R es ul t s Basic results In total, seven TS cases were identified in six studies.7-12 All the included studies

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Outcomes Dental treatment Of the seven cases described, four had oral or dental procedures performed. One underwent dental treatment because of caries,12 and three underwent oral or dental procedures because of self-mutilation. One patient had performed self-extraction of teeth,7 one presented with self-mutilation of the tongue,8 and one presented with self-mutilation of the upper lip,11 all reported under oral-facial problems in Table 2. In two of these cases, the oral or dental self-mutilation was the presenting symptom that eventually led to a diagnosis of TS.7,11

Sedation Sedation was used in four of the seven cases. Three were sedated with a benzodiazepine (midazolam, diazepam),10-12 and one with morphine sulphate in combination with droperidol.8 Of these four cases, one case received no daily medication,10 and three received haloperidol either as mono therapy (one case) or in combination with other drugs (two cases).8,11,12 No interactions or unexpected adverse effects were described regardless of the type of sedation or the use of daily medication. Benzodiazepines used for the sedation were found efficient in controlling tics,10,12 and in one case, it was specified that no delayed arousal or exacerbation was seen.12 Figure 1. Flow diagram illustrating the inclusion of literature.

were case reports or case series and involved patients living on three continents (Asia, Europe, and North America; Table 2). The year of publication varied by 20 years, with two papers from 1986,8,9 one from 2002,12 one from 2003,11 one from 2005,7 and one from 2006.10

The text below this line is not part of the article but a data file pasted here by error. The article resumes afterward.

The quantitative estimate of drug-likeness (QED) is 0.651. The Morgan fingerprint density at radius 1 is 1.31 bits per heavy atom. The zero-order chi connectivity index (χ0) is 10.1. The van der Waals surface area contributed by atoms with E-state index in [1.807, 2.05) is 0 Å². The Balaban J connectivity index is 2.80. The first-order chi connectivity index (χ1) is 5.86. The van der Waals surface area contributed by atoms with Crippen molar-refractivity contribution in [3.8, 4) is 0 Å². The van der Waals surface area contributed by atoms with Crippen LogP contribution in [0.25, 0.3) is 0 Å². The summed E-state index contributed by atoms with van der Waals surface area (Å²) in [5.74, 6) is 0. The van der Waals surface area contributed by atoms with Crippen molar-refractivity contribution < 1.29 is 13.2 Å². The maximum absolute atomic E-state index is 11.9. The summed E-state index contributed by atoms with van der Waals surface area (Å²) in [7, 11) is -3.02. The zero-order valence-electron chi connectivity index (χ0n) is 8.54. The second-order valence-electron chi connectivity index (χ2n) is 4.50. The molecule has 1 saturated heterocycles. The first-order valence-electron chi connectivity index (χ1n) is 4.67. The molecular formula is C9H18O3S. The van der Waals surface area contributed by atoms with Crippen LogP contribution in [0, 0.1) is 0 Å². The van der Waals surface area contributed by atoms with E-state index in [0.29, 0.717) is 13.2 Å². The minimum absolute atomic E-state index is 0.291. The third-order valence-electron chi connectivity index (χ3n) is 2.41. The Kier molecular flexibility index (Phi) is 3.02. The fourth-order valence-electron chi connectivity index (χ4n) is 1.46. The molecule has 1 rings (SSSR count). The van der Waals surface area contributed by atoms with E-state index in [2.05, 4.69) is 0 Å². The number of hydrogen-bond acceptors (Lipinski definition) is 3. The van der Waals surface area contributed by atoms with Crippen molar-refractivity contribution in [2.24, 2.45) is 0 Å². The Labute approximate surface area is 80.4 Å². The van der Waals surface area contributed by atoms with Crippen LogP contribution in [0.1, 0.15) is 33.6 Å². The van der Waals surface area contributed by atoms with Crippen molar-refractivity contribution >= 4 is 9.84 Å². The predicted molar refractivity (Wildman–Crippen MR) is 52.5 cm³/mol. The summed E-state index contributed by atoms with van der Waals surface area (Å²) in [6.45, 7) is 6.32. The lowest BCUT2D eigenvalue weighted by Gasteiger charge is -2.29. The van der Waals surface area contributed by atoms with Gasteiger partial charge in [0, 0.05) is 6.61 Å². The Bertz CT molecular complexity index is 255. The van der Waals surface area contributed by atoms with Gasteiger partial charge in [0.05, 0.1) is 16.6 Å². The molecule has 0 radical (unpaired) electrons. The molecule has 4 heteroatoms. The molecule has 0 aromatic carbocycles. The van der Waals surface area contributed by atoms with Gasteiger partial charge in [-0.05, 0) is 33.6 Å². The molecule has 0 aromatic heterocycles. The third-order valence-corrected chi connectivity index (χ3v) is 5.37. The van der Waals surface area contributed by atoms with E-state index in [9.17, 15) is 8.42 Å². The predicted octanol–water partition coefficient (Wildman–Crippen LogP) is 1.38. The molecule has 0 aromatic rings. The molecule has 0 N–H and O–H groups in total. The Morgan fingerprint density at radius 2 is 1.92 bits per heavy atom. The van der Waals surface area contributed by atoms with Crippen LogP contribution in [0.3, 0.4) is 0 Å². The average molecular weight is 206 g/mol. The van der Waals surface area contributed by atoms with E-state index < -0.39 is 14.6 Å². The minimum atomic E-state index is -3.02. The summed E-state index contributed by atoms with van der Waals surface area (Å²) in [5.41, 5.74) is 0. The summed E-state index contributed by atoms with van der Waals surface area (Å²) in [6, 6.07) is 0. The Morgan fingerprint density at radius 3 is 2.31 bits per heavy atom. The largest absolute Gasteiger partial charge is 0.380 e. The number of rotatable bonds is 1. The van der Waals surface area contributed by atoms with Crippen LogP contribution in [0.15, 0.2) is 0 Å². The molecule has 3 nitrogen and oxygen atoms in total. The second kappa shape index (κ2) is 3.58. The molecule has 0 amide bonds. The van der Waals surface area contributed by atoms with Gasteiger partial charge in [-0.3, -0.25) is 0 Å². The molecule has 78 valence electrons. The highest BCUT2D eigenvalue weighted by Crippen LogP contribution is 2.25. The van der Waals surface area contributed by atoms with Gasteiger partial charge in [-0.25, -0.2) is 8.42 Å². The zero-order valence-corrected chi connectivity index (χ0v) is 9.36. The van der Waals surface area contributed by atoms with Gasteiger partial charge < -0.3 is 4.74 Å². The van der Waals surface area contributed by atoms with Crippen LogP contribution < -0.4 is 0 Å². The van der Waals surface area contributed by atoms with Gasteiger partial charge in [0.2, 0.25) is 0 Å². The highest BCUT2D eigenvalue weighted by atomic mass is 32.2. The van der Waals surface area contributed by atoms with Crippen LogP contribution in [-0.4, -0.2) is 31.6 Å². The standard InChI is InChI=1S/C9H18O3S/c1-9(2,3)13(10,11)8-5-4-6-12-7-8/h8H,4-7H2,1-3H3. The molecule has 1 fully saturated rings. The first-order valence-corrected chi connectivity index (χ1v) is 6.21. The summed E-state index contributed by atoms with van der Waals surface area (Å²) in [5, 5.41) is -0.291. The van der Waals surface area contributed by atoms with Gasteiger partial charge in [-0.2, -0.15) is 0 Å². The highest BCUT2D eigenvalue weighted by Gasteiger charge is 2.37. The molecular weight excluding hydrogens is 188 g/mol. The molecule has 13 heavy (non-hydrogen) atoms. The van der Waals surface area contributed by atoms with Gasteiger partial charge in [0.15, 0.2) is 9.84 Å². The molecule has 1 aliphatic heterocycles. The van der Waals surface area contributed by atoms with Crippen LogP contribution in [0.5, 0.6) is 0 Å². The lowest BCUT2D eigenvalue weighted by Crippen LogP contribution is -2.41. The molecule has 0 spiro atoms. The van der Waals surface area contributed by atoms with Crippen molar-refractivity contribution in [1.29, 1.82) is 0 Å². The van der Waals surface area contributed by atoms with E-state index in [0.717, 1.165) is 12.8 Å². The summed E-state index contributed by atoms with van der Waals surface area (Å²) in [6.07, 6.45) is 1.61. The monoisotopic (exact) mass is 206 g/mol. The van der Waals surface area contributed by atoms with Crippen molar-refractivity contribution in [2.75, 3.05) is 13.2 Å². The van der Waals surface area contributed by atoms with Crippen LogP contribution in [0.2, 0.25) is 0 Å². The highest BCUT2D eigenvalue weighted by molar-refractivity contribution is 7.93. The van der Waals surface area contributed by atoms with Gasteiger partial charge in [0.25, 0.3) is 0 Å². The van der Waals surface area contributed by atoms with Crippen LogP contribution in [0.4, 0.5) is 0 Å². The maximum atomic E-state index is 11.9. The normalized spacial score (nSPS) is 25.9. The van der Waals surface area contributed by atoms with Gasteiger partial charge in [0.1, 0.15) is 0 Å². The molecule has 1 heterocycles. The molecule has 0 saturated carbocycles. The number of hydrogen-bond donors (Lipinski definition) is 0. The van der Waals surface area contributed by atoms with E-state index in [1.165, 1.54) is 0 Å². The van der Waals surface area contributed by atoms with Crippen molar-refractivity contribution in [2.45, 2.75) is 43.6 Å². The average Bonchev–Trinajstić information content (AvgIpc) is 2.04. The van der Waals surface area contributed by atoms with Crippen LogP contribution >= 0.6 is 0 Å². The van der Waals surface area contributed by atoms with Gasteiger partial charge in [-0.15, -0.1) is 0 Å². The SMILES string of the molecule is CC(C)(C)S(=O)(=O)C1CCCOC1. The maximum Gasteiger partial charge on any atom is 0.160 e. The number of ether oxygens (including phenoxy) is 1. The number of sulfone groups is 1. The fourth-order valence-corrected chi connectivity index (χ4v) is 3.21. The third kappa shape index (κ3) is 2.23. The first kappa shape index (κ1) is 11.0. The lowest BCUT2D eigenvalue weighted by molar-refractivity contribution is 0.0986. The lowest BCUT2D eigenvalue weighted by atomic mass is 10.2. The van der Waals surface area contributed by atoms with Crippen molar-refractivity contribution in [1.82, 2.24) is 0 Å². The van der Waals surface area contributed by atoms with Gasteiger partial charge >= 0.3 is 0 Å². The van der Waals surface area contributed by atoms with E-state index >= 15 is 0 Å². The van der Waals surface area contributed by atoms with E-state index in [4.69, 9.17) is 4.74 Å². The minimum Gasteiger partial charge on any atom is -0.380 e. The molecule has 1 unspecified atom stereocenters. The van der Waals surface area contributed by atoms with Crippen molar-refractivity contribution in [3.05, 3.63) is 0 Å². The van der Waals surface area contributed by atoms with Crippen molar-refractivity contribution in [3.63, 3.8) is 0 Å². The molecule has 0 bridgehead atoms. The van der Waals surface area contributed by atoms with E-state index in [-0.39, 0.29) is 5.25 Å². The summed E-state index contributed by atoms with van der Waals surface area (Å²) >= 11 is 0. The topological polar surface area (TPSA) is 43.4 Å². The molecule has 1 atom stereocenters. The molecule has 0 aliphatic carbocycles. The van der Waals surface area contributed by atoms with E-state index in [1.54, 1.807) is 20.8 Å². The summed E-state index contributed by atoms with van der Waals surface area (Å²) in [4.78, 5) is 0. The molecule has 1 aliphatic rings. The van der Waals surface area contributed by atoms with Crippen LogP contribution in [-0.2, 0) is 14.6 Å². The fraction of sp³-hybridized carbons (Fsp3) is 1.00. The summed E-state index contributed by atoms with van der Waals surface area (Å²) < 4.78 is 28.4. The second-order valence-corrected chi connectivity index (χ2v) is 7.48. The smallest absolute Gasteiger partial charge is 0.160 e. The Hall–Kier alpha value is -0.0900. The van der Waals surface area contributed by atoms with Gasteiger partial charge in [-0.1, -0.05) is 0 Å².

Clinical presentation In one case, a positive family history of disorders predisposing to TS was reported.7 In three cases, no family his-

Hansen et al.

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tory was found,8,10,11 and in three cases the family history was not mentioned.9,12 Information on whether the diagnosis of TS had been made according to generally applied criteria was not given in any of the described cases. Co-morbidity was described in five cases, and included obsessive-compulsive disorder/behavior, hyperactivity, selfmutilation, speech problems, emotional outbursts, and emotional lability.7–9,11 In two cases, no co-morbid conditions were reported.10,12

General anaesthesia Five patients underwent GA in relation to the procedure or surgery performed,8–10,12 but no complications in relation to GA was reported. The anaesthetics used varied greatly (Table 2). Three of the five patients were on daily medication.8,9,12 Regardless of which combinations of daily medication the patients were on and which anaesthetic medications were used, no drug interactions were reported. One paper did not mention which anaesthetics were used.8

Perioperative complications No perioperative complications were reported in the four patients undergoing

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Turkey

Woman, 21 yrs, ­pregnant

No

No

No

Not described

Midazolam

Succinylcholine, Not described Propofol 50% nitrous oxide in oxygene Desflurane 3% Cisatracurium Mepridine Oxycontin (for uterine contraction) Metoclopramide (antiemetic) Diclofenac potassium

No

No

No

Country/State

Gender, age

Family history

Daily medication against tics or co-morbid condition

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Specification of the diagnostic criteria of TS

Co-morbidity

Sedation

General anesthesia

Drug interactions

Peri-operative ­complications

Oro-facial problem

Self-extraction of teeth

Not described

Not described

Not described

Obsessive-compulsive behavior Hyperactivity Self-mutilation

No

No

Mother: Tics in childhood Father: Attention and concentration problems in school age

Girl, 4 yrs

Sweden

Case report (1)

Case report (1)

Design (no. of cases described in the report)

Leksell & Edvardson 20057

Sener et al. 200510

Reference

Stomatitis, decayed teeth

No

No

Atropine sulphate Thiamyl Vecuronium 30% nitrous oxide and 0.6-1% sevoflurane in oxygen

Midazolam

Not described

No

Haloperidol Fluvoxamine Milnacipran hydrochloride

Not described

Boy, 13 yrs

Japan

Case report (1)